February is a nasty little month. The pleasures of last fall’s sailing are far behind us and it seems as if the frozen harbour will never thaw. A good time to stay indoors and see what is on the sailing bookshelf to take one’s mind off the snows.
Lodestar Books, a small publishing house in England promises “new and neglected nautical writing.” It is rarely evident at the time of first publication if a sailing book (or any book for that matter) is destined to become a classic. For a publishing venture to add a new title to their list there is some comfort in trolling through the lists of out-of-print books in hopes of finding a gem. Richard Wynne, the owner of Lodestar, has a knack for finding volumes that deserve re-publication. Taking a flyer on an entirely new publication can be quite another matter.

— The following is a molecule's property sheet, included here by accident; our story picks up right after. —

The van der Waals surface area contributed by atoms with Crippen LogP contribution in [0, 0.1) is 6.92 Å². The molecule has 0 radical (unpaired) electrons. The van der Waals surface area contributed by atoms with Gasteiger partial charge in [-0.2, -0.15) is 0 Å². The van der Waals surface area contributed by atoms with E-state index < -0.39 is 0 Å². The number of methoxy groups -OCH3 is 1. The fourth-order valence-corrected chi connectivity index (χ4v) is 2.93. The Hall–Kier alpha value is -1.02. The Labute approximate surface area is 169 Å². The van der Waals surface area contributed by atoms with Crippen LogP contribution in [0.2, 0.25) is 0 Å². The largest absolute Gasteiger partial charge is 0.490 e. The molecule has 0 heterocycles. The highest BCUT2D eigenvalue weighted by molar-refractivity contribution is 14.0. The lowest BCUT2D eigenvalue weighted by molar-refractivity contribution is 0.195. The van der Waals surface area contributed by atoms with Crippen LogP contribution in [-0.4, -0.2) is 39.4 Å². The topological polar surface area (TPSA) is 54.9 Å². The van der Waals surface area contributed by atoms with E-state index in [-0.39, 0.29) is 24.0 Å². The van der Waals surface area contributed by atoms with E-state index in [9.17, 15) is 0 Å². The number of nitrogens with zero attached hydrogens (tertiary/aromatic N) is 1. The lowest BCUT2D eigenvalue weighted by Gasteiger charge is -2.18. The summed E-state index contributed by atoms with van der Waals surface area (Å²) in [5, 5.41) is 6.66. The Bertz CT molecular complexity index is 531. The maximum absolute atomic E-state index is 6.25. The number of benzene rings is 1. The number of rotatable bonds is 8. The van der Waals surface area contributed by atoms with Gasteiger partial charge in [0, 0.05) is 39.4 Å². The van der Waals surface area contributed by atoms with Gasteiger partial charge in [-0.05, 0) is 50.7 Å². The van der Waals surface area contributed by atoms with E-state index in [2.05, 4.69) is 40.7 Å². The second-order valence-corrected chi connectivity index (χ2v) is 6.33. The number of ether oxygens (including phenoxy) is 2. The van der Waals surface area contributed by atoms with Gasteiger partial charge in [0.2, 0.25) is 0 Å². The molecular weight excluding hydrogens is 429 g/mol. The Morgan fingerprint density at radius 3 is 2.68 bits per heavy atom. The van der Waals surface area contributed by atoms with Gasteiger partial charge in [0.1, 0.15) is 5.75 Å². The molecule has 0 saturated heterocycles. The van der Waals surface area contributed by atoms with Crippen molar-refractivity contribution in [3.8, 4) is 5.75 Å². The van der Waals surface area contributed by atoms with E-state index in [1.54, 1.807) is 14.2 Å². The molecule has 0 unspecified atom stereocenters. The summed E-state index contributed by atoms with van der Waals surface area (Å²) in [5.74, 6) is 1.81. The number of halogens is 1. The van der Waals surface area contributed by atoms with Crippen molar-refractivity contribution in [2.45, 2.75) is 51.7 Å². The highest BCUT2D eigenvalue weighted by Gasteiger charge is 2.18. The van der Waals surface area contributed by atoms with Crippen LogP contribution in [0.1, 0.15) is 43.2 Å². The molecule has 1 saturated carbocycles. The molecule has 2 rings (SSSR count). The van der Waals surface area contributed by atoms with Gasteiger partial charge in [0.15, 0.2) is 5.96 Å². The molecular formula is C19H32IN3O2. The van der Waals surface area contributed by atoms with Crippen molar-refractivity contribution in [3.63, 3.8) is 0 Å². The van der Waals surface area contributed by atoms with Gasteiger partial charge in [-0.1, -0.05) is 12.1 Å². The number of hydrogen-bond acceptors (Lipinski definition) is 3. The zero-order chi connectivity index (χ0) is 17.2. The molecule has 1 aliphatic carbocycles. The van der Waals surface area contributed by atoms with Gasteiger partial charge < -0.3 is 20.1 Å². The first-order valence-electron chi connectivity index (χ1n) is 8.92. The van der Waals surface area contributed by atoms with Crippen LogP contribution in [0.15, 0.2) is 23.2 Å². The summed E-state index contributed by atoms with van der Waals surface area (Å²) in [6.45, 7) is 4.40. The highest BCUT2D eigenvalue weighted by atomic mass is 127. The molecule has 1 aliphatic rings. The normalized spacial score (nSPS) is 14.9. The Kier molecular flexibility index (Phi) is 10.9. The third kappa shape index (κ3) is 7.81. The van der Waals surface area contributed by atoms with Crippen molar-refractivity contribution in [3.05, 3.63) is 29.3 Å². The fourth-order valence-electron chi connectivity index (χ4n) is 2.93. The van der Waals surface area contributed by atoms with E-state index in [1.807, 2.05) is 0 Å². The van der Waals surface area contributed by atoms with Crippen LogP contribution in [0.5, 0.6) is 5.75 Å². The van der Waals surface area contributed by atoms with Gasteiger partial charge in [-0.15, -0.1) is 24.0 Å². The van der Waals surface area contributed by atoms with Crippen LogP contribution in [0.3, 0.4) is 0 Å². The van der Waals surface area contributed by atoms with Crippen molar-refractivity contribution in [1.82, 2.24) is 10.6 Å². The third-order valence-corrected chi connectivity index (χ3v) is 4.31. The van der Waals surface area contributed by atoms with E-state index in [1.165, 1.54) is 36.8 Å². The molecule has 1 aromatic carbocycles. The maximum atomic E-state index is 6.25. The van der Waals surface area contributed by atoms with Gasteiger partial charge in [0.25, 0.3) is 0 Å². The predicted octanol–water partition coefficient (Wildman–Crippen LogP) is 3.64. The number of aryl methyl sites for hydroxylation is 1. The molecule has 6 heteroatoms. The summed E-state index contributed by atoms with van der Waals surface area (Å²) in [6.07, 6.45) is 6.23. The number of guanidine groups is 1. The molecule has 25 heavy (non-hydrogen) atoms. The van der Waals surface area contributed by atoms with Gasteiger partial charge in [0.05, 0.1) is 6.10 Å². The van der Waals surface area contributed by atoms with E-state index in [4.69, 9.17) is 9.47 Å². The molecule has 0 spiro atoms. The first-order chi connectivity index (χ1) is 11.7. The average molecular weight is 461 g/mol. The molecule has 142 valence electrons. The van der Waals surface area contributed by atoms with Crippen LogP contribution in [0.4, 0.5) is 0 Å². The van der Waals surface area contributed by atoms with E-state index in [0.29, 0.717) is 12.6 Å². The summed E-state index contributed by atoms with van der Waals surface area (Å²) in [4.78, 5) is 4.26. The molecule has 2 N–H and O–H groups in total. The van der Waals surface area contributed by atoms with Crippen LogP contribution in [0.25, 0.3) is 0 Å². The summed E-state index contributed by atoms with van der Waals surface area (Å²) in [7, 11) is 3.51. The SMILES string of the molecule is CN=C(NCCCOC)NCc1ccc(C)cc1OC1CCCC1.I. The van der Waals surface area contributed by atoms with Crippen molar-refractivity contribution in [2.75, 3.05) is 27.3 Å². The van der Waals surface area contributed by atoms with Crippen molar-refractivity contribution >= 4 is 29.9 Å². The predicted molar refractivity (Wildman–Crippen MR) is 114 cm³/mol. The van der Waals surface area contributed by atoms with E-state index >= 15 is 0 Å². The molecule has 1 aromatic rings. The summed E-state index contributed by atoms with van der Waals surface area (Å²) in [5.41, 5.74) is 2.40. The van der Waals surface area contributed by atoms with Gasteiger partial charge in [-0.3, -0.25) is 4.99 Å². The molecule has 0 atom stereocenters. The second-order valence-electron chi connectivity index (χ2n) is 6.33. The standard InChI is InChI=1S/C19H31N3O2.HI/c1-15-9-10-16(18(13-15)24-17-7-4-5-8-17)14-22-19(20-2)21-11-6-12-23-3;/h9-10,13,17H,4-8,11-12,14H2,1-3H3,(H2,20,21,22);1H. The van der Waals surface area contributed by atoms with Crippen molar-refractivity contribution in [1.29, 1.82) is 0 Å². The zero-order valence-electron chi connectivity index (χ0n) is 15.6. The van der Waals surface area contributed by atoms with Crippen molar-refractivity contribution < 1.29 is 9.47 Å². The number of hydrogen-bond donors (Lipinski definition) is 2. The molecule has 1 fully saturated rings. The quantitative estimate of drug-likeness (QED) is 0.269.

Recent releases from Lodestar illustrate this all too well. Of the four books reviewed here two are solid pieces of nautical writing while two others seem to miss the mark. The hits were originally published in 1938 and 1951 and the misses are new original publications in the last year or so.